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The Community Right to Build allows communities to decide for themselves whether they would like to develop new homes, shops, or other buildings in their area. The first step towards utilising the Community Right to Build is to establish what people want to see in the area and establish a support base for any specific proposals. There are lots of resources available to give you an idea of interesting and effective ways of involving local community members.
In order to use the Community Right to Build, you must have a properly constituted community organisation. Some groups, such as parish councils, may already meet these requirements. If not, there are a number of legal forms that you can use that further “the social, economic and environmental wellbeing of the community” (as required by the legislation).
If your proposal is going to be workable and get the support of people within your community, the business case has to add up. Involve your community; develop your plans; identify the land or building you hope to acquire; do the sums to make sure the development is financially viable; talk to any potential partners e.g. housing associations, private developers, local authorities; consult with the community; and agree the long-term community benefit. There are grants to help do most of this.
Having pulled the ideas together and developed a proposal, the community organisation will need to draw up a Community Right to Build Order. Before making a submission to the Local Planning Authority of a proposed Community Right to Build Order, the community organisation must also carry out certain publicity and consultation to make sure that everyone in the community and certain specialist bodies have had the chance to comment on the proposals.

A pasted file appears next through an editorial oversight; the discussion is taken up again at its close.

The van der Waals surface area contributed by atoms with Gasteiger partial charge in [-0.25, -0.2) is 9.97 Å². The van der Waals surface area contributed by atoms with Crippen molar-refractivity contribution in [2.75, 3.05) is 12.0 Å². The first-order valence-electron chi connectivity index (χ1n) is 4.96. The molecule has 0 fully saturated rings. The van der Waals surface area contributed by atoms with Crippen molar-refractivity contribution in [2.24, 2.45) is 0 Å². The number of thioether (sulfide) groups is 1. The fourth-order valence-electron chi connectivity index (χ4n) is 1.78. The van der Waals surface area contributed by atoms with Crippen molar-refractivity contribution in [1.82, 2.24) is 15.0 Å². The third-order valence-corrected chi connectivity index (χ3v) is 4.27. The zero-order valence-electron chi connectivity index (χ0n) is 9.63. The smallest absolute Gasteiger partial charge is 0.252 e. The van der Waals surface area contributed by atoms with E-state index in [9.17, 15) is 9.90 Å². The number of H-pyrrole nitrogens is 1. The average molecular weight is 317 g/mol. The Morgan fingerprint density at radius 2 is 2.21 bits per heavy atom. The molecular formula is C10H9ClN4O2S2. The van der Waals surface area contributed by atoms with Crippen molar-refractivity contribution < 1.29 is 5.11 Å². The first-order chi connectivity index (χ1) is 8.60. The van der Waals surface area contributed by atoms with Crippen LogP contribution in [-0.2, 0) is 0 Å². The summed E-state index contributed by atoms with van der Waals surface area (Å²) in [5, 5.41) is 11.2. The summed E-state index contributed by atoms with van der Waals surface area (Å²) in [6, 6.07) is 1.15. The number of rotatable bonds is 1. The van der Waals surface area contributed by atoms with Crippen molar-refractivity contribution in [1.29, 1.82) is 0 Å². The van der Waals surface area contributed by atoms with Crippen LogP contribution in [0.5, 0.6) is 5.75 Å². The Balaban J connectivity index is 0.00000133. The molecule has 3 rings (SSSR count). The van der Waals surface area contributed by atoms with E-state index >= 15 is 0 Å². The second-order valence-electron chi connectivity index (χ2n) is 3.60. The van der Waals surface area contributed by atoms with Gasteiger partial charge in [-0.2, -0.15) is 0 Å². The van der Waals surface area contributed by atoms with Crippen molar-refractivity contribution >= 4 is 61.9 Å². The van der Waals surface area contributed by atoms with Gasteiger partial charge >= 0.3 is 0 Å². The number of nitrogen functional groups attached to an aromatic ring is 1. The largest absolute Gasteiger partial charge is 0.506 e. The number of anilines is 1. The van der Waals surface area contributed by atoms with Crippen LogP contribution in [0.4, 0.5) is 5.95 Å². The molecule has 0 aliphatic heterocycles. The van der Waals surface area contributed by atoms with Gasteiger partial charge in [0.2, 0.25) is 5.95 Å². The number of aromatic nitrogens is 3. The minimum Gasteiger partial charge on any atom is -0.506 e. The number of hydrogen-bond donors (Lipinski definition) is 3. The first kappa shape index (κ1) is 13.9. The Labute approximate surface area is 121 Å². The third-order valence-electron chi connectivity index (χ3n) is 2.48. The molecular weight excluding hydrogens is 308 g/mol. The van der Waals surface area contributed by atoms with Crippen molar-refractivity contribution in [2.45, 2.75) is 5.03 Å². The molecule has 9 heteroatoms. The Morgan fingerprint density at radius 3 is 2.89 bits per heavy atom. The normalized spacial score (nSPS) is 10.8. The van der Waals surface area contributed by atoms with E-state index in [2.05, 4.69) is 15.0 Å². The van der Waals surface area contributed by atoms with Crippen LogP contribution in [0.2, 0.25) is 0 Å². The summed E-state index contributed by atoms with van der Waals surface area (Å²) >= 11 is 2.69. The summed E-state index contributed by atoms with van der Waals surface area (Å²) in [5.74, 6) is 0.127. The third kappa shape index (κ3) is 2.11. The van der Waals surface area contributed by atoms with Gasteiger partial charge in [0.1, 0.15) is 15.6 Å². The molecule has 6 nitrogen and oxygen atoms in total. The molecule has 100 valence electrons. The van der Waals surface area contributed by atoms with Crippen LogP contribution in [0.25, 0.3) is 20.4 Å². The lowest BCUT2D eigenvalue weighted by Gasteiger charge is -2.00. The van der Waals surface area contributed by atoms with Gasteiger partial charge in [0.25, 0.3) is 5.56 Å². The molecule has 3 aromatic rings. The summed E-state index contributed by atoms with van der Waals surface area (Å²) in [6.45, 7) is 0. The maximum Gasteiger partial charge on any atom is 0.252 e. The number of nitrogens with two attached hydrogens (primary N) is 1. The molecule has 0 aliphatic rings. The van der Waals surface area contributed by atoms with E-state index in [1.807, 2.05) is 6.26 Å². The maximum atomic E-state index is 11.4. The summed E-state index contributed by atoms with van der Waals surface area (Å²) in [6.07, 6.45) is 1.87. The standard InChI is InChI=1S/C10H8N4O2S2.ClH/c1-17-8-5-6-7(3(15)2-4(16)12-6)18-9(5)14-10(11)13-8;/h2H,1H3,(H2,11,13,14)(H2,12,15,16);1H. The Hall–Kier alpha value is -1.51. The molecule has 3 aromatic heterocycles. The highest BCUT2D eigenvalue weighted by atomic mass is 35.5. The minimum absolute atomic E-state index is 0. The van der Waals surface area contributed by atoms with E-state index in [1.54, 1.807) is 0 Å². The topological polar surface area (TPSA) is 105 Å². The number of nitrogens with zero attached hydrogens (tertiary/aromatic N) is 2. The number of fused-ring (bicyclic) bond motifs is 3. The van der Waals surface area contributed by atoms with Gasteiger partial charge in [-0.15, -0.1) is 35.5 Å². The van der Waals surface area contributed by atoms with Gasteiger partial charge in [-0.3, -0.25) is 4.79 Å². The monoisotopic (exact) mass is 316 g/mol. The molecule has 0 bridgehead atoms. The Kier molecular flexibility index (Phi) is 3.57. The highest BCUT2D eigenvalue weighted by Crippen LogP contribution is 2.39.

After your Community Right to Build Order has been drawn up it must be submitted to the Local Planning Authority, which will then ask an independent examiner to consider it. The examiner will see if it meets certain minimum standards. If it doesn’t meet these minimum standards, the examiner may recommend that the Local Planning Authority refuses the draft order or suggest the appropriate changes that must be made. Once the independent examiner is satisfied that the draft order can be submitted to referendum the draft Order is passed on to the local council to be put to a local referendum so that people can vote on whether they want the development described in the draft Order to go ahead.
Your local council is required to organise a referendum, open to all persons in the defined neighbourhood area who are registered to vote in local government elections. In some cases, it may be opened to a wider area if there are broader implications of the development being approved. If the referendum receives the support of over 50% of those voting, the Community Right to Build Order is passed and the council must make the Order, thus granting the planning permission set out in the Order.
You’re ready to build! The community organisation can now oversee completion of the development and determine how any profits generated will be utilised for the benefit of the wider community.